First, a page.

Topical Continuum

  • Follow up on events later. What happens afterward?

Seamless Environment/Context (Continuity System)

Visual Identity

  • Ubiquitous color palette.
  • Typographic guidelines.
  • Production pacing.
  • Film-style aspect ratio (16:9 letterbox).
  • Consistent wrapper (news, events, weather, this day in Dartmouth history).

Sound Identity

  • Audio introductions to segments.
  • Voice styling.
  • Music/ambient beds.
  • Audio compression..


  • Select segments to balance topics and pace.

Program Distribution

  • Central Web interface: Live Webcast. Video-on-demand. Podcast lectures. Investigate closed- and open-captioning.
  • Other Web distribution: Research Channel. WGBH Forum.
  • Regional cable television.
  • Public radio syndication.
  • International satellite services: Research Channel on DishTV channel 520.
  • On-campus public displays (plasma screens), see Stanford, Princeton, MIT.
  • DVD – Periodic packages of related segments for target audiences


  • Web site.
  • Video introduction.
  • Two-sheet print piece.

Content Development

Development Process

  • Inventory assets for evaluation, using existing materials archive.
  • Develop story concept database; include new development opportunities.
  • Track production assignments.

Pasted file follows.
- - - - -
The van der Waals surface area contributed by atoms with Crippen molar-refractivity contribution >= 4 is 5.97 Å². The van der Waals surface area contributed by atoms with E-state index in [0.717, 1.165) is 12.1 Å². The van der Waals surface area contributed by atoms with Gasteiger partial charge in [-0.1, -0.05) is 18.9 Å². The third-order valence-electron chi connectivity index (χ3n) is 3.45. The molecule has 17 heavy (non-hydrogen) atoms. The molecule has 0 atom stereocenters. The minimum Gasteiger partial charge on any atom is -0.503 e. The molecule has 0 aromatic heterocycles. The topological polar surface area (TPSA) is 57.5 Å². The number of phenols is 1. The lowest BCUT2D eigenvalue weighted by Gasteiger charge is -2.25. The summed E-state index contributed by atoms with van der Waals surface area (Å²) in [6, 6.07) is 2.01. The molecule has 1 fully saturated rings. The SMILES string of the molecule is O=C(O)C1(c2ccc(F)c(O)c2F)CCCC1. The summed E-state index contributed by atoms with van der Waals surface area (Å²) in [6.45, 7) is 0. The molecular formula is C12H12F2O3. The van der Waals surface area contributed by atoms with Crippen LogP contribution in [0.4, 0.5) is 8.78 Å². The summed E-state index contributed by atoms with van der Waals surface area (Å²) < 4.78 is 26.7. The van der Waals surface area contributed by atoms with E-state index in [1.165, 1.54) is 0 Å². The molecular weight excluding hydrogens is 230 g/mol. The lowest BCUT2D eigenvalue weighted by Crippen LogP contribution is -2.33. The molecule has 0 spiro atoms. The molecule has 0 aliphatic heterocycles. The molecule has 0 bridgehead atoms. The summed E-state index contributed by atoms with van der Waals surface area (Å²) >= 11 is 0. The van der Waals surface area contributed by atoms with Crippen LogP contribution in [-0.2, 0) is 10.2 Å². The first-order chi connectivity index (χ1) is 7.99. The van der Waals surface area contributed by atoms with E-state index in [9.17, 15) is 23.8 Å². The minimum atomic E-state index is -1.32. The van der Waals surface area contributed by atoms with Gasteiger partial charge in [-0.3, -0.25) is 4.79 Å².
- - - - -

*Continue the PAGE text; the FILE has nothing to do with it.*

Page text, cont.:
• Manage permissions, starting with universal release, with explicit reference to worldwide distribution.

Program Segment Genres

News Features (Mini-documentaries)

  • Highly-produced segments about timely developments.
  • Content researched by Public Affairs editors and reporters.
  • Collaborate with regional and national press.
  • Scripted for video presentation.

The Academic Experience (Faculty/Student Collaboration)

In Class
  • Faculty presentations and demonstrations.
  • Student project reports.
Out of Class
  • Student projects and demonstrations (campus and international).
  • Guests (visiting scholars, performers, faculty) in discussion with students.

Scholarship and Innovation (Current and Historical Research)

  • Faculty presentations on the road.
  • Faculty scholarship, including laboratory research, patents, discoveries.
  • Collaborative research by faculty and students with library staff.
  • Student films and thesis presentations.
  • Academic skills and student leader training.
  • Computing timeline; John Kemeny.
  • Staff seminars.

Dartmouth People (Profiles, In Their Own Words, B-roll, Stills)

  • Faculty
  • Students
  • Staff
  • Alumni – influential alumni in the world today (living history)

Student/Campus Life (Beyond the Classroom)

  • Athletics: play of the week.
  • Student viewpoints (“student on the green”).
  • Student activities. Dartmouth Outing Club. Student talent: performances, poetry.
  • Arts and culture: upcoming events, Hop, Hood, etc.
  • Campus tours by students (Rough Guide-style).
  • A day in the life (one hour per three-minute segment with four students).

Public Event Highlights